When I was called by the creator of Skin Wars, I confess I had a bit of a panic attack. It was not something I was sure I wanted to do. But I quickly realized that BECAUSE it was so scary to me, that meant I HAD to go for it. I had to push forward. Get uncomfortable. Be terrified. Grow.
Once on set, I did find myself terrified and uncomfortable much of the time. That first time in the workroom all I could think was, "How did I get here? I have no business painting with the likes of these amazing artists." But I also found myself growing and improving in leaps and bounds- as a body painter and as a human being. I tried weird things that didn't work. I got myself into the weeds. I learned to use an airbrush on the fly. (My tactic was to use it a bit on every challenge, so that by the time I got to the end I'd be somewhat proficient.) I had to learn to paint while explaining myself to celebrity judges surrounded with cameras.
Challenge by challenge I gained confidence. I started collecting wins and found myself in the top 3 in almost every challenge. I finally started believing that maybe I DID belong there. Hey- I might even WIN this thing.
Through it all, I tried to keep the goals that I had set for myself before arriving:
#1 I wanted to execute as many challenges as possible. I knew that trying lots of different things was where learning and transformation would come.
#2 I swore to listen intently to ALL critiques from the judges- not only of my pieces, but all the other contestants' as well. Constructive critique from a master is the most valuable gift an artist can get.
#3 I made a conscious decision in the very beginning to let myself be completely open and vulnerable. I promised myself I'd never be jaded. I'd never try to put on a character. Just be real and wear my heart on my sleeve.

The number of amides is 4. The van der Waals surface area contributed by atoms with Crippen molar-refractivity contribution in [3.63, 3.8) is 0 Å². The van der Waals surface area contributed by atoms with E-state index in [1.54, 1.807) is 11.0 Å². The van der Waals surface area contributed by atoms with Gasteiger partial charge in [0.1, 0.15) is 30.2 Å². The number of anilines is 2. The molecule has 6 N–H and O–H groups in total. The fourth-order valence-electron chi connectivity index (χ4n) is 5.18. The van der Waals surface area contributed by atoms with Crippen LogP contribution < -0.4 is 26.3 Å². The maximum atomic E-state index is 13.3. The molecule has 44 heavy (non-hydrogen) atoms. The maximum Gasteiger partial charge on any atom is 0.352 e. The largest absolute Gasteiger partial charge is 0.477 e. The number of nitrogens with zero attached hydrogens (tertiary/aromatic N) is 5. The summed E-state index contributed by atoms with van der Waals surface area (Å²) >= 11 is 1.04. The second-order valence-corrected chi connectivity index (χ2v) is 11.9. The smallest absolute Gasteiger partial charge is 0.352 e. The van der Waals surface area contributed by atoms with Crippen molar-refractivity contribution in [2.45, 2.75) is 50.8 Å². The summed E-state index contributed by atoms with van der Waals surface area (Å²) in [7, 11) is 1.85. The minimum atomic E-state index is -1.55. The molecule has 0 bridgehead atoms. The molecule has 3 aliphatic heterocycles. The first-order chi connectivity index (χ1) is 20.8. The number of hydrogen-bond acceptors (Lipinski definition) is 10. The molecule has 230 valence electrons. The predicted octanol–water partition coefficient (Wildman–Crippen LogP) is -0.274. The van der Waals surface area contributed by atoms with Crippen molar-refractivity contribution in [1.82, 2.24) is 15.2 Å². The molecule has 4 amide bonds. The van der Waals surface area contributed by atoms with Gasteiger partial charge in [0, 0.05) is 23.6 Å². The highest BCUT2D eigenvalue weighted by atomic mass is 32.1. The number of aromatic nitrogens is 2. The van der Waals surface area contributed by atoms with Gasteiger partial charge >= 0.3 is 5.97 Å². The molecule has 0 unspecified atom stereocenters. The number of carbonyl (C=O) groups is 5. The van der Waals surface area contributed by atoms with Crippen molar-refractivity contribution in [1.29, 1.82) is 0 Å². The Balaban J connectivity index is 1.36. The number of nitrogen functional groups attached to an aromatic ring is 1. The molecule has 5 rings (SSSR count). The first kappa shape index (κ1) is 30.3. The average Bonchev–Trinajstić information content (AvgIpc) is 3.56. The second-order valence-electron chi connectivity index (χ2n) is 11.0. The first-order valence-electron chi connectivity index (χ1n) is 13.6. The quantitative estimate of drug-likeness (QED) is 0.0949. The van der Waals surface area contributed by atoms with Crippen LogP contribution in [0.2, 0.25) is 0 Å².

Early on I realized I had to banish all preconceptions about what I "should" paint or what the judges might want. I decided to keep my mind clear and never try to second guess what was coming. I didn't clutter my mind with trying to figure out what the next challenge would be, who would go home next, or what kind of story arc the producers where trying to create. This had an almost supernatural effect on my creativity. At times I felt as though I was merely an instrument, and the "divine" was actually moving through me. It was powerful and transformative.
Okay, so I "only" made it to second place. The win was SO CLOSE- to not quite make it all the way was admittedly disappointing. But... I will never be the same. I've become a different person. I DID grow. I learned more than I could have in years of "regular life". I forged friendships that are deeper than anything I'd experienced before. Only by facing my fears and walking straight into the terrifying inferno did I experience profound growth and transformation.